The AIDS epidemic is sweeping out of control among crack cocaine smokers in the country's poorest neighborhoods but is still barely perceptible across much of the nation, new data show.

Several reports presented this week at an AIDS meeting sponsored by the American Society for Microbiology demonstrate the vast differences in how the epidemic touches Americans' lives.One study found that in New York City and Miami, 4 percent of crack cocaine users are becoming infected annually with HIV, the AIDS virus.

This infection rate is "among the highest ever reported in the United States," said Dr. Brian R. Edlin of the federal Centers for Disease Control and Prevention in Atlanta.

But outside hot spots of AIDS infection, mostly in big cities and the rural South, the situation could hardly be more dif-fer-ent.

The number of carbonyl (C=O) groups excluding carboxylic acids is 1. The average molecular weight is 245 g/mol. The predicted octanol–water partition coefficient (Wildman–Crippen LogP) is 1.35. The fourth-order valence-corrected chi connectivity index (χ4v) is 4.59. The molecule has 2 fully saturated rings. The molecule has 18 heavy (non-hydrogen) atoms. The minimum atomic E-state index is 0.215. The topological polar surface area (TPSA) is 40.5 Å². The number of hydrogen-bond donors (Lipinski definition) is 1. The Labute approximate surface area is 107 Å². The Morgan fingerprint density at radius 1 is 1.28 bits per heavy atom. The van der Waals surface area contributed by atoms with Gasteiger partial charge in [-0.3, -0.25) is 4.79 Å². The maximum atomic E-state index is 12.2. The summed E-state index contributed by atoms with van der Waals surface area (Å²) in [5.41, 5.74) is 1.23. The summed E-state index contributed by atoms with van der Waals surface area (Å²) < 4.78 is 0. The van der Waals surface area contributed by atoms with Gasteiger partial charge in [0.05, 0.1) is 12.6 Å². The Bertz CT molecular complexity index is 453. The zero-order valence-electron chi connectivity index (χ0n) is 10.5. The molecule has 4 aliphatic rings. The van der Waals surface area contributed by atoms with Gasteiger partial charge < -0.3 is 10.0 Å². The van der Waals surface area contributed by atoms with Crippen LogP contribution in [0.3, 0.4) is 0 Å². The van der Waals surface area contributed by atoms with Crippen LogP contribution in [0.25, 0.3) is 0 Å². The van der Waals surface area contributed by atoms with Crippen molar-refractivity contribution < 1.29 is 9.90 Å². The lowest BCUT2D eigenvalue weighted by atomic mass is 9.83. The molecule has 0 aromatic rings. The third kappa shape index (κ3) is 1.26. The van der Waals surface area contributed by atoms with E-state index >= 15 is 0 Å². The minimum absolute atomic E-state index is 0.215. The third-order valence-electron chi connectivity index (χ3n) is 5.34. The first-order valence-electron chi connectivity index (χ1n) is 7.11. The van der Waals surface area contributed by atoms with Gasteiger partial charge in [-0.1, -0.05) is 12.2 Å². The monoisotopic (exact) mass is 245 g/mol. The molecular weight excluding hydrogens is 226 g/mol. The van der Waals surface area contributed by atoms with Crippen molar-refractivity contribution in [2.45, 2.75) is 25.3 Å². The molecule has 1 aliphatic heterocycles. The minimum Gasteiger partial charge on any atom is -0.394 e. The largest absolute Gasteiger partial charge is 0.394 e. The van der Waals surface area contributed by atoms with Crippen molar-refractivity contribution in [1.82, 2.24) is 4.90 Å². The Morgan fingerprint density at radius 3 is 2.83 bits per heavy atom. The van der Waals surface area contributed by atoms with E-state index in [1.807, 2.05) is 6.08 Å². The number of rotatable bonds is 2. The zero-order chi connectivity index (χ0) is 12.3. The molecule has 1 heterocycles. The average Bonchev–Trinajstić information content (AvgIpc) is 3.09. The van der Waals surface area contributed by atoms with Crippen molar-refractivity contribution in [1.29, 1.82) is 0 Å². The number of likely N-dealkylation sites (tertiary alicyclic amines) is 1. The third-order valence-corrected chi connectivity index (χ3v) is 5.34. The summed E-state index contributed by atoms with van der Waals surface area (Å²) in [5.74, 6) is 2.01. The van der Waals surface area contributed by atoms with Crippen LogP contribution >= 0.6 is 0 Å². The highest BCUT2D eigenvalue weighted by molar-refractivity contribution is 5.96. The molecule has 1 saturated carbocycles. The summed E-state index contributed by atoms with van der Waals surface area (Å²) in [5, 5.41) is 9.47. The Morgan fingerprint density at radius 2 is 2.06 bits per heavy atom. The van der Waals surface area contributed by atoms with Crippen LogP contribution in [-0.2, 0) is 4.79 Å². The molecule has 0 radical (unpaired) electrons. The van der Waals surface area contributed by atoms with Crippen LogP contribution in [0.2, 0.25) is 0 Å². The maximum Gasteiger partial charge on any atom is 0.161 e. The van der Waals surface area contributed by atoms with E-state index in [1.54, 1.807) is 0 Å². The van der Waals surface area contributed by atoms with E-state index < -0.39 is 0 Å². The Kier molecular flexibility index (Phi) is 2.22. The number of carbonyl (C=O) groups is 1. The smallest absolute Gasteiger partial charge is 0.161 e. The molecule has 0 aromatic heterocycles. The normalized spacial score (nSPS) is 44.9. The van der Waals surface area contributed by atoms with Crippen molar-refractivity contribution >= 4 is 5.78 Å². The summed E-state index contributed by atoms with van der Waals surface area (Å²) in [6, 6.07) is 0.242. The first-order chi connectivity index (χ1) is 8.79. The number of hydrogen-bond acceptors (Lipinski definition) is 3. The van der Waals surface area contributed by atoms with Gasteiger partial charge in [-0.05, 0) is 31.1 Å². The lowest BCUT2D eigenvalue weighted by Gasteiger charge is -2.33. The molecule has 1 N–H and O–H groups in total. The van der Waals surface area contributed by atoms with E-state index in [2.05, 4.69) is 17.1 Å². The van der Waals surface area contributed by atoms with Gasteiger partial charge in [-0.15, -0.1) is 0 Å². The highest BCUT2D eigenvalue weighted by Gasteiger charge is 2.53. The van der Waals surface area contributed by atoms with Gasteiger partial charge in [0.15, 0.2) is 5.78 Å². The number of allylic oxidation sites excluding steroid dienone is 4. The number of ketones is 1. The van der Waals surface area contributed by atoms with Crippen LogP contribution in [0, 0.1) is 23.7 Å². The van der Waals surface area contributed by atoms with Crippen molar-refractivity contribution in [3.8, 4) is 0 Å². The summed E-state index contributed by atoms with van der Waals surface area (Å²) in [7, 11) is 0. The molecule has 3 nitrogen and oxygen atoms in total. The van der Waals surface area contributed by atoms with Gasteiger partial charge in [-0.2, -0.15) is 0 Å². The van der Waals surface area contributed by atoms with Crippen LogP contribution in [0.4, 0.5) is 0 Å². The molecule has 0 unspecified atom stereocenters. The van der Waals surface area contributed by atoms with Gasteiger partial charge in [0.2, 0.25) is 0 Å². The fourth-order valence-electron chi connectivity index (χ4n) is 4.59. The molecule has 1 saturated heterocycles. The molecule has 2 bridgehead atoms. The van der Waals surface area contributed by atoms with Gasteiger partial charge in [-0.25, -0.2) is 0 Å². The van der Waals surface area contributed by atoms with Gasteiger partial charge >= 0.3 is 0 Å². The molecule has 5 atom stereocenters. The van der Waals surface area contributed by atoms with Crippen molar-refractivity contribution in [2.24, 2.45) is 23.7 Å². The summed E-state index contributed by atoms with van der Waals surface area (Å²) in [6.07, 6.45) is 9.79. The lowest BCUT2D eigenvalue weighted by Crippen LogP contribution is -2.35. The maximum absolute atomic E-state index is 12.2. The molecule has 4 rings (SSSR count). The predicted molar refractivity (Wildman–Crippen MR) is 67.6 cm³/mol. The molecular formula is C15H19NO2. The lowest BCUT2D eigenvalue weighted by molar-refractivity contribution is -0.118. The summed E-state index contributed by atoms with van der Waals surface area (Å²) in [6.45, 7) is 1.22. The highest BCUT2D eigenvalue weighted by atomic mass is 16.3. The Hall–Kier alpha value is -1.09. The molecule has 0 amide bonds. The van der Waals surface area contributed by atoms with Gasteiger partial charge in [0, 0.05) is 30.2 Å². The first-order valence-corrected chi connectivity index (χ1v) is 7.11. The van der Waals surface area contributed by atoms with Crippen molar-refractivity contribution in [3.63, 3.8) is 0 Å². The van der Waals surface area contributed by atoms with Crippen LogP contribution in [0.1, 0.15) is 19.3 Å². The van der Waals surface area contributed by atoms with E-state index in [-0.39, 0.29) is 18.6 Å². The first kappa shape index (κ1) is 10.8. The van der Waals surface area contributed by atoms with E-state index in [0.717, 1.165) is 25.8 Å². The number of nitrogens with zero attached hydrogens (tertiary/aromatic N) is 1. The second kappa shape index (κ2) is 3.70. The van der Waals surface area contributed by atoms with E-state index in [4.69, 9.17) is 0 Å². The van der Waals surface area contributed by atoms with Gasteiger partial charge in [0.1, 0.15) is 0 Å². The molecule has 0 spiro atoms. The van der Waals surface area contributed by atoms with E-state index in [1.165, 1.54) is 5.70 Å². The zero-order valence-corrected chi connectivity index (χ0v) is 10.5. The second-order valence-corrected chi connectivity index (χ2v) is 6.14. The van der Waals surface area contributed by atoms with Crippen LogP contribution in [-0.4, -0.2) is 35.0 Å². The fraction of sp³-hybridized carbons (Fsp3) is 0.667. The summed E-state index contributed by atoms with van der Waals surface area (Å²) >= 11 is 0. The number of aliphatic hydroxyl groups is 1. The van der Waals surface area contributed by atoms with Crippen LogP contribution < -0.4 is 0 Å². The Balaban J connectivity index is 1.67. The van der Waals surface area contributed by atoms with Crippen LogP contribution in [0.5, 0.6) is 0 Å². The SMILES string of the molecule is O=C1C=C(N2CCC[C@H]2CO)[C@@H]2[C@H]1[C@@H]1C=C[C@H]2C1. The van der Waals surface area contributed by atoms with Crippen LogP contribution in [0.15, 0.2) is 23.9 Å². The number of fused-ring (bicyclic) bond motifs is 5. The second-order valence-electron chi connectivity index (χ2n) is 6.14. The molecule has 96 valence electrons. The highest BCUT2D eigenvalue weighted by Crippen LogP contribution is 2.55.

A new analysis, released Tuesday, showed that just six-hundredths of 1 percent of people applying for insurance are infected.

The study, conducted by the CDC's Dr. J. Todd Weber, was based on a review of blood samples sent to one lab that does AIDS testing for hundreds of insurance companies nationwide. The samples are provided by people applying for health, life and disability insurance.

Of nearly 1.5 million samples tested in 1991 and 1992, just 886 turned out to be infected with HIV. This low infection rates is similar to those seen among first-time blood donors and military recruits.

Among the tiny minority who were infected, HIV was most common in Washington, D.C.; Puerto Rico, Florida and New York state.

This study suggests AIDS has not made deep inroads into mainstream American life. However, it does not provide a true cross-section of AIDS infection since some people who suspect they are infected may refuse to give blood for testing.

Another CDC study involved women giving birth. It found that 1.6 of every 1,000 were infected. Over time, the infection rate in these young women has gradually gone down in the Northeast, slowly increased in the South and stayed low and stable in the rest of the country.

HIV infections also appear to be steady or decreasing in two of the main groups at risk, gay men and needle drug users.